IAS 19, paras 99-108, credit resulting from closure of plan to future accrual, additional provision for equalisation of benefits

International Consolidated Airlines Group, S.A. – Annual report – 31 December 2018

Industry: airline

4 Exceptional items

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1 Restructuring costs
During 2018 British Airways continued to implement the restructuring programme that started in July 2016, to develop a more efficient and cost effective structure. The overall costs of the programme principally comprise employee severance costs and include other directly associated costs such as onerous lease provisions and asset write down costs. Costs incurred in the year to December 31, 2018 in respect of this programme amount to €136 million (2017: €108 million), with a related tax credit of €26 million (2017: €21 million).

In the year to December 31, 2017, €180 million of restructuring costs were recognised at Iberia, related to the announcement of a new Transformation Plan. A related tax credit of €45 million was also recognised.

2 Employee benefit obligations
British Airways closed its New Airways Pension Scheme (NAPS) to future accrual and British Airways Retirement Plan (BARP) to future contributions from March 31, 2018. The schemes have been replaced by a flexible defined contribution scheme, the British Airways Pension Plan (BAPP). The changes resulted in a one-off reduction of the NAPS IAS 19 defined benefit liability of €872 million and associated transitional arrangement cash costs of €192 million through employee costs. These items are presented net, together with BARP closure costs, as an exceptional credit within the Income Statement of €678 million, with a related tax charge of €58 million.

On 26 October 2018, the High Court of Justice of England and Wales issued a judgement in a claim by Lloyds Banking Group Pension Trustees Limited as claimant to Lloyds Bank plc and others as defendants regarding the rights of female members of certain pension schemes to equality of treatment in relation to pension benefits. The judgement concluded that the claimant is under a duty to amend the schemes in order to equalise benefits for men and women in relation to Guaranteed Minimum Pension (GMP) benefits. The judgement affects some of the occupational pension schemes of British Airways as set out in note 30. The estimated increase in IAS 19 liabilities as a result of the High Court judgement has been recorded as an exceptional charge of €94 million.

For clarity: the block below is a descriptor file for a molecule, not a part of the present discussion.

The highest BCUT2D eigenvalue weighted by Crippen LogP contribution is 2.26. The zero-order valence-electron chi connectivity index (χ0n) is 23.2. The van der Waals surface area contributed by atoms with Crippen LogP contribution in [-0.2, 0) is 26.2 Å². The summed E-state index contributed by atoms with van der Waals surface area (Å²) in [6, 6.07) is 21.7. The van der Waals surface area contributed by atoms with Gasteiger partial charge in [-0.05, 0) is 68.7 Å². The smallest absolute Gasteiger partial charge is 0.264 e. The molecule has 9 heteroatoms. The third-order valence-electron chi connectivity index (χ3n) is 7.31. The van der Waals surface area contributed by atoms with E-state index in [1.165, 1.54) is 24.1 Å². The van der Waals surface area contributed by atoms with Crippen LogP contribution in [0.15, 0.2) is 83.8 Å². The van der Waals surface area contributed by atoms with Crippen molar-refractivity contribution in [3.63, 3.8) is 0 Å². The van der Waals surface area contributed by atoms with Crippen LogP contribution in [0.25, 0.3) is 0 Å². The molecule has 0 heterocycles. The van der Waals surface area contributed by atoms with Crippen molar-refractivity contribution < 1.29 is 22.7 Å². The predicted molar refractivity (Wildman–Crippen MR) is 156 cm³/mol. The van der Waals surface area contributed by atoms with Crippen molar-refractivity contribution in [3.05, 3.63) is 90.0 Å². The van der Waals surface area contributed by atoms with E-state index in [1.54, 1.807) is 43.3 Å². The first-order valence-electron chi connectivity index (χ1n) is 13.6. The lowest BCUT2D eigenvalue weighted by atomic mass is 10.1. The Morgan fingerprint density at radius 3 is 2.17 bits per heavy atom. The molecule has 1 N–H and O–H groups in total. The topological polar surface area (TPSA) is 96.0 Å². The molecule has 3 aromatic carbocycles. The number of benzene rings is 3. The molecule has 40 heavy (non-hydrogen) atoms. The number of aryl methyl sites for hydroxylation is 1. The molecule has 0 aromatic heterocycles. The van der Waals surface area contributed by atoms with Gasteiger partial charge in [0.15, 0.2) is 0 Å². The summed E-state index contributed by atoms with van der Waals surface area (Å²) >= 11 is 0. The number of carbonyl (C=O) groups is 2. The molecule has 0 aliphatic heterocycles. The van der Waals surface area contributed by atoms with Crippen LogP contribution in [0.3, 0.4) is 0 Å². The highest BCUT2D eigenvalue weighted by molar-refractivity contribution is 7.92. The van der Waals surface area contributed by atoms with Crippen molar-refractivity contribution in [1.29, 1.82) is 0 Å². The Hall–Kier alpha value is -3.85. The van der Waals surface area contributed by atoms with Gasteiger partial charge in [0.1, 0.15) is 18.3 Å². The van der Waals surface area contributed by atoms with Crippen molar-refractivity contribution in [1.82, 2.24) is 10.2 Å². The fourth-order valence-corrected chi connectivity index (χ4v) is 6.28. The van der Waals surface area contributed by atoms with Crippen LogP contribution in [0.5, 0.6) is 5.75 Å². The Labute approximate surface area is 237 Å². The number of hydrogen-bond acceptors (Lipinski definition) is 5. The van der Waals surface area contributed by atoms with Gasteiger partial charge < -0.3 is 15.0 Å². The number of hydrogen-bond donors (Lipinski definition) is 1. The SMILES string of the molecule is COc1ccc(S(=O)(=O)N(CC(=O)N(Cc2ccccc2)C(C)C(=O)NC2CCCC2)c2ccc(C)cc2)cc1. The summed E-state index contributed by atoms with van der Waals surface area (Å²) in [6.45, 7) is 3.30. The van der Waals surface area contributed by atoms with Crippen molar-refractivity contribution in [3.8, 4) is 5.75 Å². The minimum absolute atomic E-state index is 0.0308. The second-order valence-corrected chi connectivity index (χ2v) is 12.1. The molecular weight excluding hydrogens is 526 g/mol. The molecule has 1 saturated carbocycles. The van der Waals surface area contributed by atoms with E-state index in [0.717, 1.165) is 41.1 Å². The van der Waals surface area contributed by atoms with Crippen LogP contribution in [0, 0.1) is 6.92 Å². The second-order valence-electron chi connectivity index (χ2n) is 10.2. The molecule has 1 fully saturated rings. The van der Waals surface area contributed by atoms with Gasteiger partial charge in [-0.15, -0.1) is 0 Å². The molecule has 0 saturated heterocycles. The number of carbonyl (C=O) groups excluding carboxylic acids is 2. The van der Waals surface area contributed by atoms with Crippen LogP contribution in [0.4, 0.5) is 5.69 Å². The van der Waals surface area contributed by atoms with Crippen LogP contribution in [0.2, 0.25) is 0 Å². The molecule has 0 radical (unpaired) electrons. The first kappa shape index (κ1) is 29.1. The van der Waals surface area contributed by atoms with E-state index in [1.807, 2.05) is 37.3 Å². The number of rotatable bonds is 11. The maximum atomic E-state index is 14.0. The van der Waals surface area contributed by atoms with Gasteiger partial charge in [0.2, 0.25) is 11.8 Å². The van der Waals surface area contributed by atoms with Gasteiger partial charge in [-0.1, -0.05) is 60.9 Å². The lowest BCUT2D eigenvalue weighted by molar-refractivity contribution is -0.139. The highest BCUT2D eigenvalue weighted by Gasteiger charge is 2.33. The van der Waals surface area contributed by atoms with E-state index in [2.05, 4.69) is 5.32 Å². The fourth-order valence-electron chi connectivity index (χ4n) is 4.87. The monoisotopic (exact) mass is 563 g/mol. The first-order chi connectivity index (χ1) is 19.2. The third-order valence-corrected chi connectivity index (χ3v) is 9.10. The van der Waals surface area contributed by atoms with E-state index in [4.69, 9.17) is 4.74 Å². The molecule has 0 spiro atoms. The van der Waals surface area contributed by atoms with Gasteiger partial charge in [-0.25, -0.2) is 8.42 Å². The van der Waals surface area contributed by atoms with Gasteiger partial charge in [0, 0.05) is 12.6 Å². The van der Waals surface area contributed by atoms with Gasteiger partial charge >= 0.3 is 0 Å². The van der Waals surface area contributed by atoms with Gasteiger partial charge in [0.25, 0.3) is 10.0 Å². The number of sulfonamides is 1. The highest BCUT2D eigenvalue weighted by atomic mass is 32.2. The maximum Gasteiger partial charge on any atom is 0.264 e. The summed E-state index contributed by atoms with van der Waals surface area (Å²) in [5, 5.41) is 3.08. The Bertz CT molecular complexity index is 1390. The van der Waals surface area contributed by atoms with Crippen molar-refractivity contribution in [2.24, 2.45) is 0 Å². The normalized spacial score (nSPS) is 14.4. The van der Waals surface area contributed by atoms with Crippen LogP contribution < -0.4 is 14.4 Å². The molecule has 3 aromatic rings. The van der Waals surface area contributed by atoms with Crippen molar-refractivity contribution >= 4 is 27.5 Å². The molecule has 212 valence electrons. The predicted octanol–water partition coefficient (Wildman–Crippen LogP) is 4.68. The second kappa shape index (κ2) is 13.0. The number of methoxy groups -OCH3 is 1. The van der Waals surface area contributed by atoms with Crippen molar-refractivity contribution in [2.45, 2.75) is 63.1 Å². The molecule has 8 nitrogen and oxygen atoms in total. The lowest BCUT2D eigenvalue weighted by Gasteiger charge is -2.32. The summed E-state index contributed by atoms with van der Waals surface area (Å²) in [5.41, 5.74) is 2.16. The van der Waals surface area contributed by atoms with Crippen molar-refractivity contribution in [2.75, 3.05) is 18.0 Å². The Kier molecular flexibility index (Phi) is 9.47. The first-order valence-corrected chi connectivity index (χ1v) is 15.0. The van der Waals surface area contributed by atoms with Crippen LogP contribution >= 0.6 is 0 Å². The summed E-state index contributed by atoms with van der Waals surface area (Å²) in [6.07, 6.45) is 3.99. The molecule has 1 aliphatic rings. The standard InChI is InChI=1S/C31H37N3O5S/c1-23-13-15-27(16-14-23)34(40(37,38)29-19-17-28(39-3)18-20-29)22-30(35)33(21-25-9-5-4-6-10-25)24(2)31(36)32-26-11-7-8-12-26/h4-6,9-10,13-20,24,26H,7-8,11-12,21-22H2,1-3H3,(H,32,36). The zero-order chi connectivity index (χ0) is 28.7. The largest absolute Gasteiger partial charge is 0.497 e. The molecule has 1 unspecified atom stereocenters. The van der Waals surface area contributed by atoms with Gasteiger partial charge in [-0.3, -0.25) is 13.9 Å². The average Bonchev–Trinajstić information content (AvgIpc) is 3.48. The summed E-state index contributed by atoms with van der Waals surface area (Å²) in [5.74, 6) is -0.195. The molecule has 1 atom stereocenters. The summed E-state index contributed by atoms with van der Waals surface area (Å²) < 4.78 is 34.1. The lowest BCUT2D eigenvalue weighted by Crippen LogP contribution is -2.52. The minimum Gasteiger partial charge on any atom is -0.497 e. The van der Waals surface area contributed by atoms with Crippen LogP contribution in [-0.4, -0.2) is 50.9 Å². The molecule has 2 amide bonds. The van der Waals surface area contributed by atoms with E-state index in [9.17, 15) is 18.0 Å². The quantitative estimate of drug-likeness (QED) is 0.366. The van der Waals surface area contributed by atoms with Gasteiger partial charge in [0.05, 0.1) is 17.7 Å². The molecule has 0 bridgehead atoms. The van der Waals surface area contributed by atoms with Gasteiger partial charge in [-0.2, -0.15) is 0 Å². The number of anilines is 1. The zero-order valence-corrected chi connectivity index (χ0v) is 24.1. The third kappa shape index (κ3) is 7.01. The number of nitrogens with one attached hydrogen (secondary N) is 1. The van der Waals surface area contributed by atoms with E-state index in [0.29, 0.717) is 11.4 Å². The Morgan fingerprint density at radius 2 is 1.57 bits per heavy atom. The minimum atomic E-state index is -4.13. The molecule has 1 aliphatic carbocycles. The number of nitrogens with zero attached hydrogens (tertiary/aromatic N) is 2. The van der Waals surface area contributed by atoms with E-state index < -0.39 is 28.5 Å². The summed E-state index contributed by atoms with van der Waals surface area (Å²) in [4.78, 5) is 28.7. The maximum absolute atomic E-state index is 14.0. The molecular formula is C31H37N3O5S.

30 Employee benefit obligations (extract)
The Group operates a variety of post-employment benefit arrangements, covering both defined contribution and defined benefit schemes. The Group also has a scheme for flight crew who meet certain conditions and therefore have the option of being placed on reserve and retaining their employment relationship until reaching the statutory retirement age, or taking early retirement (note 24).

Defined contribution schemes
The Group operates a number of defined contribution schemes for its employees. The defined contribution scheme British Airways Retirement Plan (BARP) was closed to future contributions on March 31, 2018. The BARP and NAPS schemes (see below) have been replaced by a flexible benefit scheme, incorporating a new defined contribution scheme that offers a choice of contribution rates and the ability to opt for cash instead of a pension.

Costs recognised in respect of defined contribution pension plans in Spain, UK and Ireland for the year to December 31, 2018 were €214 million (2017: €135 million).

Defined benefit schemes (extract)
i APS and NAPS (extract)
The principal funded defined benefit pension schemes within the Group are the Airways Pension Scheme (APS) and the New Airways Pension Scheme (NAPS), both of which are in the UK and are closed to new members. NAPS was closed to future accrual from March 31, 2018, resulting in a reduction of the defined benefit obligation. Following closure members’ deferred pensions will now be increased annually by inflation up to five per cent per annum (measured using CPI), which is generally lower than the previous assumption for pay growth which included pay rises and promotions. NAPS members were offered a choice of transition arrangements, including non-cash options to increase their NAPS pensions prior to closure. The financial effect of the closure and the non-cash transition arrangements was a past service gain of €872 million which has been presented as an exceptional item net of transition costs of €192 million which were paid either directly to members or into their pension accounts. British Airways currently makes deficit contributions to NAPS of €333 million per annum until September 2027 plus additional contributions of up to €167 million per year depending on the cash balance at the end of March each year. As part of the closure of NAPS, British Airways agreed to make certain additional transition payments to NAPS members if the deficit had reduced more than expected at either the 2018 or 2021 valuations. No allowance for such payments has been made in the valuation of the defined benefit obligation.

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